One man’s terrorist is another man’s freedom fighter.
Such sentences underline the difficulties when determining what is acceptable to say when it comes to topics that are even vaguely political. Of course there are clear cut cases where it is unacceptable. For example, any sportsperson supporting holy jihad. But when it comes to less clear cut cases, where should the line be drawn?
There have been numerous cases of sportsmen and women falling foul of their sporting authority’s rules. Recent cases that spring to mind include:
- Denver Broncos quarterback Jake Plummer was fined for wearing a “No. 40 decal” on his helmet to honour former Arizona Cardinals teammate Pat Tillman who was killed in Iraq. See this Outside the Beltway blog post.
- The English Football Association was fined £35000 by FIFA after the England squad wore shirts with the annual British Legion poppy symbol. See this See Independent Newspaper article.
- Manchester City boss Pep Guardiola, formally manager of Barcelona, has been charged by the English FA for wearing a yellow ribbon in support of imprisoned Catalan politicians. See this BBC Website story.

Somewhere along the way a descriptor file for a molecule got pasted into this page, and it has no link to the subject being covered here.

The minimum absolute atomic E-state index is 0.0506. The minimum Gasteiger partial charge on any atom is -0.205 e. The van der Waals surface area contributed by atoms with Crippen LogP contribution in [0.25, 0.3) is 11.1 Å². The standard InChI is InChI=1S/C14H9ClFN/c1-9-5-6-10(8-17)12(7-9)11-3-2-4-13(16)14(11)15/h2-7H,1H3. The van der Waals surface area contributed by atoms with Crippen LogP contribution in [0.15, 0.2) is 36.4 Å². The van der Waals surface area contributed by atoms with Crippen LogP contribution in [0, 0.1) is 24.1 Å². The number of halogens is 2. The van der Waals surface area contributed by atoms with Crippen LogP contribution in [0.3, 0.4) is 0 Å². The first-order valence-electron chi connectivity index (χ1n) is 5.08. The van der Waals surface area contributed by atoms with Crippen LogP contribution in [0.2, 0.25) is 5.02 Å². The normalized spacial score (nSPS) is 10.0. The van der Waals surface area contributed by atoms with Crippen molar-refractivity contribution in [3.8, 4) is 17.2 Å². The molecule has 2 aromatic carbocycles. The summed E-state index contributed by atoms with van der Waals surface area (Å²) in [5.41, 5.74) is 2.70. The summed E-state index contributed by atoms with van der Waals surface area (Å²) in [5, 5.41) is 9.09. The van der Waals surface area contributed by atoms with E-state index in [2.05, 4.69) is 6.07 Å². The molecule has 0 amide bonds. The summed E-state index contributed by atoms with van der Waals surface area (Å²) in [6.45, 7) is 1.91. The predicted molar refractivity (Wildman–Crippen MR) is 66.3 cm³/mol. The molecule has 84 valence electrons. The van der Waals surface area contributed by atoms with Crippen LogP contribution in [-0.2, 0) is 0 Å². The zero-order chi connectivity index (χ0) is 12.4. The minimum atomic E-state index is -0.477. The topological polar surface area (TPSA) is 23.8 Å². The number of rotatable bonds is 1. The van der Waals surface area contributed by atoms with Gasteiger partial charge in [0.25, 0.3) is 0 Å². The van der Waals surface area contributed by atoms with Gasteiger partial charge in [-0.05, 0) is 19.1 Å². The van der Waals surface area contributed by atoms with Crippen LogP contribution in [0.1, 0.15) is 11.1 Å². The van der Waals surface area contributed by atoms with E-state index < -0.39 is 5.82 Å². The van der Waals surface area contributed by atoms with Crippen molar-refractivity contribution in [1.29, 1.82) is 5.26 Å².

In the modern big money world of branding, you can understand why sporting bodies get all hot under the collar when people don’t stay on message, but is that acceptable?
You could argue that straying off message is not only against the rules, but also is direct defiance of your employment contract. I’m sure most of us who are employed could find something we dislike about our employer’s ethical, environmental, or personnel policies. But most of us choose to ignore these policies and keep quiet. Whether this is for fear of being disciplined, or just that it’s not such a big deal is irrelevant. By not doing anything, we acquiesce to our employer’s views. If we stick our head above the parapet, we must expect some push back. We’re disobeying their rules after all, whether we like it or not. If we continue to disobey the rules, we must expect the ultimate sanction to be a disciplinary case resulting in dismissal.
So should a sporting celebrity by allowed to speak out? Of course. I’d defend that to the hilt. The real issue is whether they’d do so, if they were to lose their income, fame, and livelihood as a result. Some would no doubt, but I’d suggest that in all the cases above, they know that any fine is small enough to not really matter in the long run. That’s OK too. It gives both sides a win-win. One side can speak out when they feel strongly about something, and the other can cry foul and demand retribution in the form of a small financial slap on the wrist.